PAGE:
Pauline Ryeland – Intimacy Whisperer and Somatic Sexological Body Worker
Let’s face it if you are experiencing any sort of chronic pain, the last thing you want is sex. When you are experiencing chronic pain, intimacy tends to disappear due to how you feel in your body and can leave you feeling anxious and stressed.
There can be many types of chronic pain, however I want to focus on painful sex which no woman should be experiencing. When pain is experienced it most definitely effects your sexuality.
Any pain should be checked out by a doctor, however internal pain can often be unresolved and this can cause an enormous amount of stress on the woman and on her relationship.
Some pain women can experience pain is due to:
- Childbirth; tears on the perenium or vaginal wall, c-sections
- Painful periods
- Pelvic floor pain
- Lower back, coccyx
- Ectopic pregnancies
Sexological Body Workers are trained to work with women who are experiencing pain that is unresolved and can be occurring due to any of these problems. Working internally and externally, organic castor oil is used to break down the scar tissue and internal adhesions that have formed.
Scar adhesions are caused from injuries or scars and are like octopus’ tendrils. They travel from the site of the injury through tissue and muscle and attach to fascia, tendons, ligaments, organs and joints, which results in pain.
The benefits include:
- Reduced inflammation
- Genital numbness gone
- No more pain
- Scar’s appearance changes
Once these problems are addressed and the pain subsides or goes completely, then it’s possible to start getting in touch with your sexuality and re-connecting with your inner sexiness.
Pauline Ryland is an Intimacy Whisperer and a certified Somatic Sexological Body Worker, Tantra Teacher and Facilitator, and a Master Practitioner of Neuro-Linguistic Programming (NLP). Plus, she’s also an Advanced Subconscious Reprogramming and Errikson Hypnotherapist, as well as a Results Coach & Performance Consultant.
Pauline sees men, women, singles or couples who are experiencing challenges in any areas to do with intimacy and sex, along with relationships and everything in between. She has been working as an Intimacy and Sex Coach, and a Sexual Educator for approximately 5-years.
Dr Janet Hall – Clinical Psychologist, Hypnotherapist, Author and Professional Speaker
Painful sex (Dyspareunia) refers to pain in the pelvic area during or after sexual intercourse.
What Causes Painful Sex for Women?
Primary Causes: It is believed that dyspareunia is caused by physical factors at least 75% of the time. Psychological factors are often associated with previous sexual trauma (rape or abuse), feelings of guilt, or negative attitudes toward sex.
Secondary Causes: Psychological upset may develop as a reaction to the pain or to negative self-assessment or fear of future pain.
Physical Causes of Painful Sex
Physical causes in women are unfortunately many and include vaginitis (vaginal infections), endometriosis, cystitis or urethritis, back or pelvis problems, retroversion of the uterus, and chronic constipation, premature lovemaking following surgery (episiotomy) or child birth, haemorrhoids, genitourinary tract infections (such as a bladder infection), thrush and herpes sores.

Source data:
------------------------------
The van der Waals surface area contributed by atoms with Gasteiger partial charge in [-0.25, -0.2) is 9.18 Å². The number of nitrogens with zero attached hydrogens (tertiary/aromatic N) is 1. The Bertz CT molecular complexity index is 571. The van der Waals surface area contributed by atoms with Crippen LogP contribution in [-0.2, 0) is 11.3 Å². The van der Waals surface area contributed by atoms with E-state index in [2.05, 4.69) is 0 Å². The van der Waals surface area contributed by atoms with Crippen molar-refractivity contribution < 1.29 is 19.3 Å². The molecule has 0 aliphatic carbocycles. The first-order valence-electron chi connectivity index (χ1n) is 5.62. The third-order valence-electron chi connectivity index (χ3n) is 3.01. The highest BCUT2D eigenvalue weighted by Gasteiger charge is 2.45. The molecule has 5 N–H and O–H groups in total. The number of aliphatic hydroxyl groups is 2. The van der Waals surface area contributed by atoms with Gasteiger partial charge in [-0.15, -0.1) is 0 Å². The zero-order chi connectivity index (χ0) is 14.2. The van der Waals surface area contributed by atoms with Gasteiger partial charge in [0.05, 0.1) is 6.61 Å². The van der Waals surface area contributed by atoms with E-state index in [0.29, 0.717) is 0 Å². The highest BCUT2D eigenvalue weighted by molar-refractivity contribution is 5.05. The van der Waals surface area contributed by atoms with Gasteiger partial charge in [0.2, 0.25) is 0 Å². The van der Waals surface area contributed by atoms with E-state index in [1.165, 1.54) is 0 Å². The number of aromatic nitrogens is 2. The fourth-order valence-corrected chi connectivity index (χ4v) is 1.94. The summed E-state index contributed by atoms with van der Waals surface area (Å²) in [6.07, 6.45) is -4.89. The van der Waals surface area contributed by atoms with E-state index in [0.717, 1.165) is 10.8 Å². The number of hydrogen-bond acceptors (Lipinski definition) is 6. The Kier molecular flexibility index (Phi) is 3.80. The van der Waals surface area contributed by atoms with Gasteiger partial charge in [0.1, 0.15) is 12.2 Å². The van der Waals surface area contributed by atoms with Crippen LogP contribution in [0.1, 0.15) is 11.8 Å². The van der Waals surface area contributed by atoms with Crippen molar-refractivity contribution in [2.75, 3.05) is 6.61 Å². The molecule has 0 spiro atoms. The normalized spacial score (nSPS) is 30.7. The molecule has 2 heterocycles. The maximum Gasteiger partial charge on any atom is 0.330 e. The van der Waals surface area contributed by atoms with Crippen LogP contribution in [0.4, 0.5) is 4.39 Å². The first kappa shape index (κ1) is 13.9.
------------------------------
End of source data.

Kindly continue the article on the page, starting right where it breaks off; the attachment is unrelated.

Lack of lubrication
Pain that occurs initially at vaginal entry but decreases over time is commonly caused by inadequate lubrication. This is frequently due to a lack of sexual arousal and effective stimulation. Women at risk for dyspareunia include those who are on medications that produce a general drying effect on body secretions (like antihistamines) and those who are postmenopausal (and have vaginal dryness due to low oestrogen level).
Physical Solutions for Painful Sex
Some physical solutions can be straightforward and immediately helpful in avoiding pain in sex.
- Good hygiene and routine medical care will help to some degree.
- Adequate foreplay and stimulation will help to ensure proper lubrication of the vagina. The use of a water-soluble lubricant like K-Y Jelly may also help. Vaseline should not be used as a sexual lubricant since it is not water-soluble and may encourage vaginal infections.
- For painful intercourse in women after pregnancy, gentleness and patience should be exercised. Wait at least 6 weeks before resuming sexual relations after childbirth.
- For painful intercourse caused by thrush and endometriosis, medications are available.
- For painful intercourse in menopausal women, use lubricants and oestrogen-containing creams or medications as prescribed.
Difficulties with Diagnosis and Treatment: A Painful Problem with Painful Sex
Painful sex resulted in unnecessary psychological trauma for many women because it was not diagnosed or treated appropriately.
The nature of treatment depends on the cause of the pain.
Questions to ask include:
- When did it develop?
- Is intercourse painful every time that it is attempted?
- Has intercourse always been painful?
- Is it painful for your spouse, also?
- Does the pain occur during entry?
- Specifically, where is the pain? (labia, vagina, entire pelvic area etc.)
- What have you done to try to make intercourse less painful?
- How well has it worked? What other symptoms are present?
Physical Treatment is the first step in solving sexual pain.